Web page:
What brings pep to your summer mornings? Here in North Carolina the humidity and heat begin to be oppressive by 9 am, so I skip a steamy cup for some iced coffee. Now, you may have had mixed experiences with iced coffee, and while the word has gotten out over the past several years as to why, I still know many coffee-loving friends who don’t know the secret, so I thought I’d share it with you!
The key to the perfect cup of iced coffee is to not brew it hot… As in NEVER warm up the water for your coffee if you want it iced. Think of how gross that cup of cooled drip coffee is when you forgot about it on the counter…. If it was that bad then, why would you want to just add ice and call it iced coffee? Okay, so there is another way that does involve heat, called the Japanese method, but I strongly prefer the simplicity and stability of the cold concentrated version. All you need are fresh grounds, cold water, a container, and a little time.
As any southern girl worth her iced tea knows, hot beverages absorb more sugar than cold, so this version of coffee will be unable to absorb as much sugar as its warm counterpart. I will be putting together a post on beverage syrups this week that will help the sweet coffee lovers out there figure out how to get the flavor where you like it.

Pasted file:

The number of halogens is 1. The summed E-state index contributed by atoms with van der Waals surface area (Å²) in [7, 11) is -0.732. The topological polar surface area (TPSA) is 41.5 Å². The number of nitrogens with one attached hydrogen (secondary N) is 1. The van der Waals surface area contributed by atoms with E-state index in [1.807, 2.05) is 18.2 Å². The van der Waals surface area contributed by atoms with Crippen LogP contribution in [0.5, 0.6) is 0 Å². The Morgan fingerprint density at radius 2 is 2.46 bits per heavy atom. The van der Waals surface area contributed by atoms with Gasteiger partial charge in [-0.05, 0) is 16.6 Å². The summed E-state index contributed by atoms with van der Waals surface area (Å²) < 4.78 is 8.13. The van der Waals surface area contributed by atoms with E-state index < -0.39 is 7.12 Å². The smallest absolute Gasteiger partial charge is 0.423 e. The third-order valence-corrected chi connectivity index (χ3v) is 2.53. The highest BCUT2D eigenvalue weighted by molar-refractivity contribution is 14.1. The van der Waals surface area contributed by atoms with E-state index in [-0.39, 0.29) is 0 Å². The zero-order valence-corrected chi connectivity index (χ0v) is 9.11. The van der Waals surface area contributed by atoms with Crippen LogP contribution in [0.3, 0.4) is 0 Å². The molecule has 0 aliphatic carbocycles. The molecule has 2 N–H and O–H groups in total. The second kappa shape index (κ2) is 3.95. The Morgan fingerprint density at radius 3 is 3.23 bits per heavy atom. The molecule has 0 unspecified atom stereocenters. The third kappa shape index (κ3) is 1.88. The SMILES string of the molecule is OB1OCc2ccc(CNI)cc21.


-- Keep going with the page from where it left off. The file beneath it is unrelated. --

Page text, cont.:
My preferred method is to brew the coffee in my french press. It saves so much time by avoiding straining and then double straining as well as making the pouring mess-free. The recipe below uses a French Press Coffee Maker of approximately 34 ounces. If you don’t have one, I’d suggest checking out the directions over at the New York Times so that you can easily adjust to your tools and quantity.